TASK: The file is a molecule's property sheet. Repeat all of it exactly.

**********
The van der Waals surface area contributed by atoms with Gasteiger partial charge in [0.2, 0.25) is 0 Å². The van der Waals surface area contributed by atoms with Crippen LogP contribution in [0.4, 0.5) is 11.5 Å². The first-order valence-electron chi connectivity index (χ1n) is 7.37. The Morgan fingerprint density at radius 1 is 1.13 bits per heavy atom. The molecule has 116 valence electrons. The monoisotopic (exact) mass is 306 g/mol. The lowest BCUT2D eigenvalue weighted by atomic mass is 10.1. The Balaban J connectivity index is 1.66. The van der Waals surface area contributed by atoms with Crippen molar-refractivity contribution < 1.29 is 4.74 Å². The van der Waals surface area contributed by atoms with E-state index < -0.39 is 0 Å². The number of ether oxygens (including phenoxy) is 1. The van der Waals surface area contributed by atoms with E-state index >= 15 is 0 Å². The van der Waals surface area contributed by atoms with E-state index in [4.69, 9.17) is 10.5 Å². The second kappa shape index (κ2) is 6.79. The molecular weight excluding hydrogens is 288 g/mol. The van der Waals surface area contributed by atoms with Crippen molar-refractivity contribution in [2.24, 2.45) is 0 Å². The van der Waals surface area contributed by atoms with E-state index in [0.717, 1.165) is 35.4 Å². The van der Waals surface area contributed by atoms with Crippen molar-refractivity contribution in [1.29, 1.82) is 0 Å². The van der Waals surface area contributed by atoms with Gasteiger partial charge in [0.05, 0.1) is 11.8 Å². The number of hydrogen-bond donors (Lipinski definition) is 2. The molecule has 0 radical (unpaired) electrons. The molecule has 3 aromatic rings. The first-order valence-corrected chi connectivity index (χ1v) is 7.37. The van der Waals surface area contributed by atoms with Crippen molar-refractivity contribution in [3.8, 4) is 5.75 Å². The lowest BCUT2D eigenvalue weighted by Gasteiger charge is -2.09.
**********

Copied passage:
The van der Waals surface area contributed by atoms with Gasteiger partial charge in [0.2, 0.25) is 0 Å². The van der Waals surface area contributed by atoms with Crippen LogP contribution in [0.4, 0.5) is 11.5 Å². The first-order valence-electron chi connectivity index (χ1n) is 7.37. The Morgan fingerprint density at radius 1 is 1.13 bits per heavy atom. The molecule has 116 valence electrons. The monoisotopic (exact) mass is 306 g/mol. The lowest BCUT2D eigenvalue weighted by atomic mass is 10.1. The Balaban J connectivity index is 1.66. The van der Waals surface area contributed by atoms with Crippen molar-refractivity contribution < 1.29 is 4.74 Å². The van der Waals surface area contributed by atoms with E-state index < -0.39 is 0 Å². The number of ether oxygens (including phenoxy) is 1. The van der Waals surface area contributed by atoms with E-state index >= 15 is 0 Å². The van der Waals surface area contributed by atoms with E-state index in [4.69, 9.17) is 10.5 Å². The second kappa shape index (κ2) is 6.79. The molecular weight excluding hydrogens is 288 g/mol. The van der Waals surface area contributed by atoms with Crippen molar-refractivity contribution in [2.24, 2.45) is 0 Å². The van der Waals surface area contributed by atoms with E-state index in [0.717, 1.165) is 35.4 Å². The van der Waals surface area contributed by atoms with Crippen molar-refractivity contribution in [1.29, 1.82) is 0 Å². The van der Waals surface area contributed by atoms with Gasteiger partial charge in [0.05, 0.1) is 11.8 Å². The number of hydrogen-bond donors (Lipinski definition) is 2. The molecule has 0 radical (unpaired) electrons. The molecule has 3 aromatic rings. The first-order valence-corrected chi connectivity index (χ1v) is 7.37. The van der Waals surface area contributed by atoms with Crippen molar-refractivity contribution in [3.8, 4) is 5.75 Å². The lowest BCUT2D eigenvalue weighted by Gasteiger charge is -2.09.